At an experimental farm, a unique crop


The Hervé J. Michaud Experimental Farm served the needs of New Brunswick’s francophone farming community until it closed earlier this year. (Photo Credit: La Récolte de Chez Nous)

For 35 years, a farm in eastern New Brunswick produced an invaluable commodity – knowledge.

The Hervé J. Michaud Experimental Farm was established at Bouctouche, N.B. in 1978 by Agriculture and Agri-Food Canada to serve the regional needs of the francophone farming community. The farm provided new knowledge about sustainable fruit and vegetable production practices. It started small at first, with a few projects aimed at demonstrating the unique agricultural potential of the soils in this climate.

By the time it closed in April 2013 in a round of federal budget cuts, the farm had pioneered research in fields as varied as using clam processing waste as a form of agricultural lime, developing an over-wintering system for leeks to extend the growing season, and proving the viability of sweet potato as a crop for Maritime growers.

The research generated from the farm had a direct impact not only on growers in New Brunswick and neighbouring provinces, but also in countries with similar northern temperate climates, such as Poland, Romania, Estonia and northern Great Britain.

“It was a real gem,” says Jean-Pierre Privé, the lead research scientist at the farm. “It generated information that resonated across the world.”

Jean-Pierre Privé was the lead research scientist at the farm for more than 20 years. (Photo Credit: La Récolte de Chez Nous)

Jean-Pierre Privé was the lead research scientist at the farm for more than 20 years. (Photo Credit: La Récolte de Chez Nous)

Privé, who worked at the farm for more than 20 years, says the staff that worked there was the institution’s real strength. “It was a good marriage of satisfying Canadian values – fully bilingual, effective, productive.”

“We cannot lose this infrastructure,” he says with a passion that goes beyond concern for his own career prospects. “If we lose it, it will never come back and we risk breaking that connection with the land.”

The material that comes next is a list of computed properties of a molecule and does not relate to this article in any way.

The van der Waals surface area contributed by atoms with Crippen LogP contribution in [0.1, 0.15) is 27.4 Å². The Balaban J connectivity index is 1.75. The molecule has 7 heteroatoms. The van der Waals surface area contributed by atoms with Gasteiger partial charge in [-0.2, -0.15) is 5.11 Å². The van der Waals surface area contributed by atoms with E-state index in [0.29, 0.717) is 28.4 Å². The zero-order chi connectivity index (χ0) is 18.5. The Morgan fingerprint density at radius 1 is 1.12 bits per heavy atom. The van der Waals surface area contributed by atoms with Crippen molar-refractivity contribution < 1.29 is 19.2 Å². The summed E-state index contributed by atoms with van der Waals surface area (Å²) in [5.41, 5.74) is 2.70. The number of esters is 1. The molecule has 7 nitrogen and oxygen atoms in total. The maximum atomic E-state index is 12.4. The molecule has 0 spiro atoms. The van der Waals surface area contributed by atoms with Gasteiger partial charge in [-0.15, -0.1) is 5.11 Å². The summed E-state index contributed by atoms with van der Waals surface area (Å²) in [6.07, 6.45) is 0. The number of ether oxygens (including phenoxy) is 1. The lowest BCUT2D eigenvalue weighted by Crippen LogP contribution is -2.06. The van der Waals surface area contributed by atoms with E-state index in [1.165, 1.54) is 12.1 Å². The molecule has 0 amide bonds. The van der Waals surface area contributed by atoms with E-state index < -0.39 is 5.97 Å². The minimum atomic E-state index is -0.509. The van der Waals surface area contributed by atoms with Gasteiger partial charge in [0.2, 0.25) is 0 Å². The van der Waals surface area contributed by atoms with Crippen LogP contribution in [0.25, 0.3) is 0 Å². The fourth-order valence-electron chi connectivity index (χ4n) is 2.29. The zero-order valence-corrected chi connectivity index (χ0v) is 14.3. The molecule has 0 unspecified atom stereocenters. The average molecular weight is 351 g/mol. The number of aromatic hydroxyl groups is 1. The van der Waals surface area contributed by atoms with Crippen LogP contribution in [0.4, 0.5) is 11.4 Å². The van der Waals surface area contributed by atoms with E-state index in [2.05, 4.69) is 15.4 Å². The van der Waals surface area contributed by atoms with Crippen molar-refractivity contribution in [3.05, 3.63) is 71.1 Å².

His enthusiasm for seeing the experimental farm continue is shared by others in New Brunswick. Really Local Harvest, a farmers co-operative based in Dieppe, has initiated a project to reorient the mission and mandate of the farm and to see if it can be managed as a viable private enterprise in future.

“The agriculture industry has lost so much in terms of assets and capacity,” says Mathieu D’Astous, Executive Director of Really Local Harvest. “This farm built knowledge to help growers be more profitable. It had the ability to try new things and take risks that farmers can’t afford to take in terms of testing new products and techniques.”

Since its inception, the research farm was fully funded by the federal government. “We will have to think outside the box now,” D’Astous says, “to see if we can set up a viable, self-sufficient plan to sustain the farm.”

Privé has a few ideas in that regard. One is a continued focus on research and development that is specifically geared to the Maritimes. Next is an extension stream that would transfer the research done at the farm to growers in the region, who can then apply it in their own production.

He also sees an educational aspect to the farm, linking with local universities, community colleges and high schools to motivate students to pursue careers in agriculture. The farm could provide them an opportunity to gain practical experience.

Lastly, Privé envisions a commercial aspect to the research, with small and medium enterprises setting up business at or near the farm. “This stuff has to be picked up,” he says. “Someone has to make money off it.”

Privé sees the research farm as having the potential to drive profit for the region, where jobs are scarce and traditional agriculture and aquaculture are dwindling. “Research and development is what puts us at the forefront,” he says. “It develops commerce and encourages industry to come here. We were helping growers and industry become more profitable and put money into the community.”

Without locally driven research, farmers are forced to rely on information developed in other regions, or often in other countries.

The Really Local Harvest Co-op received provincial, federal and industry funding to conduct a feasibility study of what the future might hold for the farm. The co-op has until September to complete the study and prepare a business plan. If it is accepted, negotiations will begin with the federal government over how to proceed.

Rustik will continue to follow developments around the fate of the farm.

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